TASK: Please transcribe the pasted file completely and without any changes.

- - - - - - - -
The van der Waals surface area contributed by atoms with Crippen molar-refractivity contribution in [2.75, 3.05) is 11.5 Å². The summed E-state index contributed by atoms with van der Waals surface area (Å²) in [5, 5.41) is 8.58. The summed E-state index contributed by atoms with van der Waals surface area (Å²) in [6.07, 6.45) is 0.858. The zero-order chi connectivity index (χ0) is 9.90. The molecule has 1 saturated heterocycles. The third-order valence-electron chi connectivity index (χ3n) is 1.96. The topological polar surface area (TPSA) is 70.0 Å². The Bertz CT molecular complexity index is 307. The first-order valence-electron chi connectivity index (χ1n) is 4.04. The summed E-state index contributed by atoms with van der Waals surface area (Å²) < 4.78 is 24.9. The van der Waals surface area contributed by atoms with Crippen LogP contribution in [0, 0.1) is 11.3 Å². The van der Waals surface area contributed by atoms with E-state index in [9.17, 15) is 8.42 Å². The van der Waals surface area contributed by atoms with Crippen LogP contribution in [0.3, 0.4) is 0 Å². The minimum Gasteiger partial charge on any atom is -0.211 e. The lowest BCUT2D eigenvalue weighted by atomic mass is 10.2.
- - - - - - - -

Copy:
The van der Waals surface area contributed by atoms with Crippen molar-refractivity contribution in [2.75, 3.05) is 11.5 Å². The summed E-state index contributed by atoms with van der Waals surface area (Å²) in [5, 5.41) is 8.58. The summed E-state index contributed by atoms with van der Waals surface area (Å²) in [6.07, 6.45) is 0.858. The zero-order chi connectivity index (χ0) is 9.90. The molecule has 1 saturated heterocycles. The third-order valence-electron chi connectivity index (χ3n) is 1.96. The topological polar surface area (TPSA) is 70.0 Å². The Bertz CT molecular complexity index is 307. The first-order valence-electron chi connectivity index (χ1n) is 4.04. The summed E-state index contributed by atoms with van der Waals surface area (Å²) < 4.78 is 24.9. The van der Waals surface area contributed by atoms with Crippen LogP contribution in [0, 0.1) is 11.3 Å². The van der Waals surface area contributed by atoms with E-state index in [9.17, 15) is 8.42 Å². The van der Waals surface area contributed by atoms with Crippen LogP contribution in [0.3, 0.4) is 0 Å². The minimum Gasteiger partial charge on any atom is -0.211 e. The lowest BCUT2D eigenvalue weighted by atomic mass is 10.2.